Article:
This article examines early Palestinian engagements with multiple facets of the Black American struggle for freedom through a content analysis of influential Palestinian press outlets in Arabic prior to 1967. It argues that, since the 1930s, Palestinian intellectuals with strong anti-colonial views linked anti-Black racism in the United States to larger imperial and Cold War dynamics, and that they connected Black American mobilizations against racism to decolonization movements around the world. This article also examines Mahmoud Darwish's early analytical writings on race as a social construct in both the U.S. and Israeli contexts. Understanding these early engagements sheds light on subsequent developments in Black-Palestinian transnational solidarity and on Palestinian Afro-Arab cultural imaginaries.
Palestinian Engagement with the Black Freedom Movement prior to 1967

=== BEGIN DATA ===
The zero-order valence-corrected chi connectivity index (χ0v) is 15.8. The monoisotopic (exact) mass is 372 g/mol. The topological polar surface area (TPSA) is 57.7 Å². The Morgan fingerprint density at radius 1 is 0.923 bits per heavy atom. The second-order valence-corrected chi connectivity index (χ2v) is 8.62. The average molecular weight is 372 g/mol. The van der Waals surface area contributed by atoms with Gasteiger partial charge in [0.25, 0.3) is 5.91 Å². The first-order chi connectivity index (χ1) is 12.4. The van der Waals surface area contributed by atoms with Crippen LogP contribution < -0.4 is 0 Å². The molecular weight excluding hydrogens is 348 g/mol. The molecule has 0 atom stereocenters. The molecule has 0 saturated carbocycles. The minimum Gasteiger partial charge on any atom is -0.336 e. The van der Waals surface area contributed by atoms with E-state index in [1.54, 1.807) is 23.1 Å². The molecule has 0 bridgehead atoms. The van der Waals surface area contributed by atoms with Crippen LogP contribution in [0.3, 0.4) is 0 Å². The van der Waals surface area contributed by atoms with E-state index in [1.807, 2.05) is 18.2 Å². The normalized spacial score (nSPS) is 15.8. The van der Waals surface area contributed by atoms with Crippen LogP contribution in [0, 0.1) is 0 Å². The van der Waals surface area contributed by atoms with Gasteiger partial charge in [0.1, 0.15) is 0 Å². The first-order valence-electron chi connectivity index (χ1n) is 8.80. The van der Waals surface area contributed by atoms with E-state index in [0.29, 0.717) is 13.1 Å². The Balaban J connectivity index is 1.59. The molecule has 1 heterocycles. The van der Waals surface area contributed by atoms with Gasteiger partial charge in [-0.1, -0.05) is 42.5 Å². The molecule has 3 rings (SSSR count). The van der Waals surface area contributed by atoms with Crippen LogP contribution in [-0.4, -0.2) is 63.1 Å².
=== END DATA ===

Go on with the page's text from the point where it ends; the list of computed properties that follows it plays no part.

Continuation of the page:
Maha Nassar is an associate professor in the School of Middle Eastern and North African Studies at the University of Arizona. She is the author of Brothers Apart: Palestinian Citizens of Israel and the Arab World (Stanford, CA: Stanford University Press, 2017).
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Maha Nassar; Palestinian Engagement with the Black Freedom Movement prior to 1967. Journal of Palestine Studies 1 August 2019; 48 (4): 17–32. doi: https://doi.org/10.1525/jps.2019.48.4.17
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